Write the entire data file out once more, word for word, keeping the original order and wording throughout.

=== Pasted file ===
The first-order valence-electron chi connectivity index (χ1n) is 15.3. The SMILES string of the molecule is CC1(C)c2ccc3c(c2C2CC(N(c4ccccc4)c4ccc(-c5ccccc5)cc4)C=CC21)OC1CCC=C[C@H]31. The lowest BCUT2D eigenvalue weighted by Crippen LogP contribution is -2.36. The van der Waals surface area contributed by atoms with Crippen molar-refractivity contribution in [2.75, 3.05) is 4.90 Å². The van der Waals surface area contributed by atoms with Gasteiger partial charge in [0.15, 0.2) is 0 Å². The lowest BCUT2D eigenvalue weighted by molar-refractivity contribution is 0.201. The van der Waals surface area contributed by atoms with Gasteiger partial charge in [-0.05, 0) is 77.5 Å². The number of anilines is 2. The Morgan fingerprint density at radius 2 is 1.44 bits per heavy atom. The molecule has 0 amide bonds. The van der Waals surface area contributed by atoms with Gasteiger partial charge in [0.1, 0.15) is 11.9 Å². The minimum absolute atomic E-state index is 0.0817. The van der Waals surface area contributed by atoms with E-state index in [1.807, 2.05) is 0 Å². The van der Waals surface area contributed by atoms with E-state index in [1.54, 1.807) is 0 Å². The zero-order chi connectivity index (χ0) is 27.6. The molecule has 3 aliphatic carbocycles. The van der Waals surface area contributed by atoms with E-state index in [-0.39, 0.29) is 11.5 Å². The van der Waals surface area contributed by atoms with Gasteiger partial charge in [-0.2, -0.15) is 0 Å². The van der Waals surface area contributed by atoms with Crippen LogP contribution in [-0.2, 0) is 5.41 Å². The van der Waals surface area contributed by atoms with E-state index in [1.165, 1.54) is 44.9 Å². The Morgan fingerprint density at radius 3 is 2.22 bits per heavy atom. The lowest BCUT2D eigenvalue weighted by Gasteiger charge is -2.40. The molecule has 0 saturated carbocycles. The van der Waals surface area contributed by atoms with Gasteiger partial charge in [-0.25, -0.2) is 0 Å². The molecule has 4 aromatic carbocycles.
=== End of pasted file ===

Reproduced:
The first-order valence-electron chi connectivity index (χ1n) is 15.3. The SMILES string of the molecule is CC1(C)c2ccc3c(c2C2CC(N(c4ccccc4)c4ccc(-c5ccccc5)cc4)C=CC21)OC1CCC=C[C@H]31. The lowest BCUT2D eigenvalue weighted by Crippen LogP contribution is -2.36. The van der Waals surface area contributed by atoms with Crippen molar-refractivity contribution in [2.75, 3.05) is 4.90 Å². The van der Waals surface area contributed by atoms with Gasteiger partial charge in [0.15, 0.2) is 0 Å². The lowest BCUT2D eigenvalue weighted by molar-refractivity contribution is 0.201. The van der Waals surface area contributed by atoms with Gasteiger partial charge in [-0.05, 0) is 77.5 Å². The number of anilines is 2. The Morgan fingerprint density at radius 2 is 1.44 bits per heavy atom. The molecule has 0 amide bonds. The van der Waals surface area contributed by atoms with Gasteiger partial charge in [0.1, 0.15) is 11.9 Å². The minimum absolute atomic E-state index is 0.0817. The van der Waals surface area contributed by atoms with E-state index in [1.807, 2.05) is 0 Å². The van der Waals surface area contributed by atoms with E-state index in [1.54, 1.807) is 0 Å². The zero-order chi connectivity index (χ0) is 27.6. The molecule has 3 aliphatic carbocycles. The van der Waals surface area contributed by atoms with E-state index in [-0.39, 0.29) is 11.5 Å². The van der Waals surface area contributed by atoms with Gasteiger partial charge in [-0.2, -0.15) is 0 Å². The van der Waals surface area contributed by atoms with Crippen LogP contribution in [-0.2, 0) is 5.41 Å². The van der Waals surface area contributed by atoms with E-state index in [1.165, 1.54) is 44.9 Å². The Morgan fingerprint density at radius 3 is 2.22 bits per heavy atom. The lowest BCUT2D eigenvalue weighted by Gasteiger charge is -2.40. The molecule has 0 saturated carbocycles. The van der Waals surface area contributed by atoms with Gasteiger partial charge in [-0.25, -0.2) is 0 Å². The molecule has 4 aromatic carbocycles.